By Valerie Hernandez, International Banker
In the early hours of Monday, September 23, the UK company that revolutionised the package holiday filed for compulsory liquidation. Following the failure of last-ditch rescue negotiations, the UK Civil Aviation Authority (CAA) announced that Thomas Cook had “ceased trading with immediate effect”. The tour operator had collapsed after a mammoth 178 years in business. In the words of Thomas Cook Group’s chief executive officer, Peter Fankhauser, the demise of the company was a “matter of profound regret”.
Founded back in 1841 by businessman and Baptist preacher Thomas Cook, the company is widely considered to be the world’s oldest travel firm. It began life by organising railway excursions and expanded steadily to develop a broader range of travel-related businesses. The most recent financial year even saw the firm recording revenues of £9.6 billion, mainly on the back of its hotel, resort and airline businesses, which serviced nearly 20 million travellers across 16 countries. It also employed more than 21,000 people, 9,000 of whom were located in the United Kingdom. In an era when more people than ever are able to travel abroad, it seems scarcely conceivable that one of the industry’s longest-running stalwarts could end up closing down.
Failure to adapt and stay competitive with a new generation of more flexible travel companies, travel-related online services and low-cost airlines, such as easyJet and Jet2, meant that it became gradually tougher for Thomas Cook to win business throughout the decade. To compound matters, potential customers were becoming increasingly accustomed to devising their own holidays rather than using travel agents. The environment in which Thomas Cook operated “radically changed with the advent of budget air travel, online travel services and easy access to private accommodation through online platforms like Airbnb,” noted Professor John Lennon, director of the Moffat Centre for Travel and Tourism at Glasgow Caledonian University.
The situation only worsened in 2016 when political unrest in Turkey eventually led to an attempted presidential coup, meaning that a country that represented one of Thomas Cook’s top customer destinations experienced a pronounced downturn in tourist numbers. Fast forward two years, and 2018’s heatwave only amplified the company’s woes, as more European holidaymakers than normal opted to stay at home. And with Brexit adding further problems to the mix, including a drastic weakening of the pound hitting UK customers’ purchasing power abroad and the climate of uncertainty causing a drop in summer-holiday bookings, Thomas Cook ended up being on the receiving end of drastically tougher headwinds that ultimately could not be overcome.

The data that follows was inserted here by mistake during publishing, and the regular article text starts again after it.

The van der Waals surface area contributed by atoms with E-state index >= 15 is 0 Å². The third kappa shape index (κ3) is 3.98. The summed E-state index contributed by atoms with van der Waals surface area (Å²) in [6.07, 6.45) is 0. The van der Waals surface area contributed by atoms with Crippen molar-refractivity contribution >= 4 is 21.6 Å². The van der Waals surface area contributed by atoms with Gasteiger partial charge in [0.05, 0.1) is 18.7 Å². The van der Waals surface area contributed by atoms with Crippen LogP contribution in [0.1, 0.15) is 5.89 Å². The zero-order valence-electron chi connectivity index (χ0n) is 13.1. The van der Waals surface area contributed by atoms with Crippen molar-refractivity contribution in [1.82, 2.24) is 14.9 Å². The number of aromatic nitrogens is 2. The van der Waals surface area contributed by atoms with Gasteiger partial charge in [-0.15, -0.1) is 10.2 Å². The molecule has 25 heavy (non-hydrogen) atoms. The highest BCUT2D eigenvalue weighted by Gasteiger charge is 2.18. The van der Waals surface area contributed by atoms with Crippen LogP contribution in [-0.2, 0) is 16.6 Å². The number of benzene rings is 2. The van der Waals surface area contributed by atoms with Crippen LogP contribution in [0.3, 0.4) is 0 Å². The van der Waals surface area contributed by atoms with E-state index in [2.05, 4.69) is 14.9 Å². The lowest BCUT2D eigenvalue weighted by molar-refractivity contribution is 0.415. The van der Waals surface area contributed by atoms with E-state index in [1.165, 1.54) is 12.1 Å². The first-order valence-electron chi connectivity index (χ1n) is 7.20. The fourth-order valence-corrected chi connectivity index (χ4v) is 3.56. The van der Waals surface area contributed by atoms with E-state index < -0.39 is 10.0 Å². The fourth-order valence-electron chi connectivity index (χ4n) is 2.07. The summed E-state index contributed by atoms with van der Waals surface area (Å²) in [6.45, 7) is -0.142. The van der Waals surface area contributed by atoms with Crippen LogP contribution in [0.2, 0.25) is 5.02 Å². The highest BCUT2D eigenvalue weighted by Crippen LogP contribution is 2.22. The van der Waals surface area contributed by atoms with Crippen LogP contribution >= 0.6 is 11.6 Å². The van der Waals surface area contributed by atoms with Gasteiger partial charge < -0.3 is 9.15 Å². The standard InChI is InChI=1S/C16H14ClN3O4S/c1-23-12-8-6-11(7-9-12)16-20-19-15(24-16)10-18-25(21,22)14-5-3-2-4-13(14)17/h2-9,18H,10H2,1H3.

But it was insurmountable debt that sealed Thomas Cook’s fate in the end. The company failed to clear a debt burden of £1.1 billion that had almost destroyed it back in 2011. Several ill-advised deals, especially its 2007 merger with MyTravel Group—a company that had achieved a profit only once in the previous six years—saddled the group with excessive debt. And despite raising £425 billion from shareholders in 2013, this ultimately proved insufficient in pulling the company out of the red, with vast sums of money being paid out just to service outstanding debt. Indeed, £1.2 billion was paid in interest alone from 2011 onwards. And by the end, it had racked up debts of £1.7 billion, meaning that it needed to sell three million holidays a year just to cover its interest payments. Reports of company mismanagement at the top, as well as a ceasing of dividend payments—and a decidedly odd timing of their resumption—raised further red flags of Thomas Cook’s deteriorating health.
By August 2019, a £900-million funding package was secured as part of a rescue deal led by Thomas Cook’s main shareholder, the Chinese conglomerate Fosun International, the parent company of which owns the all-inclusive family holiday company Club Med. The original terms of the plan would see Fosun inject half of this amount into the business and, in return, receive at least 75 percent of Thomas Cook’s tour-operator and 25 percent of its airline businesses. The remaining £450 million would be provided by Thomas Cook’s creditor banks and bondholders, converting the existing debt into a 75-percent stake in the airline and up to 25 percent in the tour-operator unit. Fosun also said that it would “continue to increase investment and cooperation in the UK market”.